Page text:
Raindrum Luxury Rehab, a leading facility offering specialised programs for mental health and addiction recovery. Discover how our individually tailored rehab programs provide comprehensive support and healing

How to find meaning – and wellness – at work

Even if you have a seven-figure salary, exercising, eating an organic diet, or any other of the myriad of things we do to promote “wellness” won’t fix having a job we think lacks meaning or purpose.

Increasingly, feeling valued, or valuable, in what you do for a living is considered a factor in eudemonic wellbeing – wellness positively impacted by having a sense of meaning and purpose.

Keynote speaker Steven Covey, author of The 7 Habits of Highly Effective People, believes there is a spiritual renaissance taking place in the business world today. And that renaissance has only been sped up by the coronavirus pandemic.

With job security a thing of the past, and a new appreciation of the value of home, family and downtime, the deeper meaning of work has become even more important.

It is only by aligning ourselves with a moral compass that we can progress to a direction that will take us into the next century, says Covey.

Says CEO and Ted talker Edwin Trevor-Roberts, whose career management firm has been studying meaning at work: “We ultimately see a world where work enriches lives, people feel connected and aligned to their organisation, and know that they are contributing to something greater than themselves.”

While Baby Boomers may have long ago learnt to live with a career that fails to inspire completely, upcoming Generation X and millennials have a primary need to be aligned with a purpose they see as benefitting the environment, others, or the world.

And, in a post-Covid world, we all seek to do something that matters with our lives.

What kills meaning and joy

No matter what your age, or experience, career malaise with all its stress and disillusionment can undermine your efforts to achieve happiness and wellbeing. And it’s more prevalent than you may imagine.

In Gallup’s 2021,142-country study on the State of the Global Workforce, only 15 percent of employees reported they felt engaged at work.

Another study study by IT services company ServiceNow across employees of all ages found 58 percent wished their work was more meaningful, and more than a third felt they were wasting their time.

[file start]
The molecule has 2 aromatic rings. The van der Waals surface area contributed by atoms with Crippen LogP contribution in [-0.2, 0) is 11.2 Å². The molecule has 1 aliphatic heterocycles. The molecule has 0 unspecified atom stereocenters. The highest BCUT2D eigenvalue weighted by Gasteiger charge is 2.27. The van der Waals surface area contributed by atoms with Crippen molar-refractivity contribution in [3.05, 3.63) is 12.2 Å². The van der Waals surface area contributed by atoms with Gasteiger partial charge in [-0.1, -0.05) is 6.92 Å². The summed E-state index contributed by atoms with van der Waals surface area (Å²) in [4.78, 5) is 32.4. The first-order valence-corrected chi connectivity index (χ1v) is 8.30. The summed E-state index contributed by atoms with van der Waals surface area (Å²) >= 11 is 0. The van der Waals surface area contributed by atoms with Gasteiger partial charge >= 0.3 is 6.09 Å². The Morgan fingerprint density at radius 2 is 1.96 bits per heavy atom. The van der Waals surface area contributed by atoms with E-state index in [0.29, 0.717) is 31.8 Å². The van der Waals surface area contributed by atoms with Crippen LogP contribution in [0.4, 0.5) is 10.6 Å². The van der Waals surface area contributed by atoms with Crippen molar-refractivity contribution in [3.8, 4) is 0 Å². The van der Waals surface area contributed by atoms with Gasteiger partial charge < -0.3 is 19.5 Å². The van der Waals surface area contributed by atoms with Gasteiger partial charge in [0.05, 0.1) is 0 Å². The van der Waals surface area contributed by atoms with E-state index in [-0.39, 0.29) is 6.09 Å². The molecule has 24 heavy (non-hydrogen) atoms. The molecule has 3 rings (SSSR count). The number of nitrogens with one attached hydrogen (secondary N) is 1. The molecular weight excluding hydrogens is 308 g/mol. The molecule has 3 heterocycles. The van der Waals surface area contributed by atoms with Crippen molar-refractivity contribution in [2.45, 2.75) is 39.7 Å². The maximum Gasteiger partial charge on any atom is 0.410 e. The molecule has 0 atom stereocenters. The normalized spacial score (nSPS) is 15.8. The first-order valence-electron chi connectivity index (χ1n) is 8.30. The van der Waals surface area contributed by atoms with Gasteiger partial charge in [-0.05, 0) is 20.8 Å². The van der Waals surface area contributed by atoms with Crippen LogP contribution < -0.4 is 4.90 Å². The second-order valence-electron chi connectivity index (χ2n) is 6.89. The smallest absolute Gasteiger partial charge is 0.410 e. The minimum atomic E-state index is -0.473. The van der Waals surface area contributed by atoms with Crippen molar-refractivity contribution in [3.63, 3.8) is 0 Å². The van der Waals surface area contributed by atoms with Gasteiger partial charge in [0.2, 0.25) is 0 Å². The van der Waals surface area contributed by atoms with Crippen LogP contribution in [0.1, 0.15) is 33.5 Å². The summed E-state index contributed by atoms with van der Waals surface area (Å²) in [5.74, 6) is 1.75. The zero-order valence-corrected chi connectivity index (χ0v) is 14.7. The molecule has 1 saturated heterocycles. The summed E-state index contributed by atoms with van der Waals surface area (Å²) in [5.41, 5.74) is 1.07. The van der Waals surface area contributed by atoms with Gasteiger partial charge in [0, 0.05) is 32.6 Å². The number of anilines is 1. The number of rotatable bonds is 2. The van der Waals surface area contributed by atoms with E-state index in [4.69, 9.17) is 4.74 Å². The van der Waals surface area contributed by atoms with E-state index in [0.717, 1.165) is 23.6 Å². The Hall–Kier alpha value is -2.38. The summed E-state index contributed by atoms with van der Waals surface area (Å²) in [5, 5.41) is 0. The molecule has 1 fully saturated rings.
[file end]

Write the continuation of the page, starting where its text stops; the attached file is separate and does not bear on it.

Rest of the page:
Creating a superior employee experience requires intentional effort, says David Oakley, Vice President and Managing Director, Australia and New Zealand, of ServiceNow.

“Work is no longer just a means to a pay packet at the end,”

“People care more about the impact their work is having.”

The survey found particular challenges that sucked the joy and meaning out of work included dealing with IT or a complex HR process.

Now, with many of employees working remotely, making sure technology is up to the task should have a high priority.

So too should checking in with staff in a genuine way, that involves listening and responding to concerns or challenges that require managerial input, in a timely and respectful way.

A dissatisfaction with how your company operates in the world and in the workroom, as well as how satisfying your staff and client relationships are, can sap meaning and joy, says Trevor Roberts.

Feeling happy and valuable

So here’s the question many of us have been asking since we discovered telecommuting.

If you’re disillusioned with your work, do you have to change jobs to find meaning and wellbeing, or can you redesign what you do, how you do it, or how you look at it?

“The first thing you need to feel that what you do is valuable is a sense of control in some way,”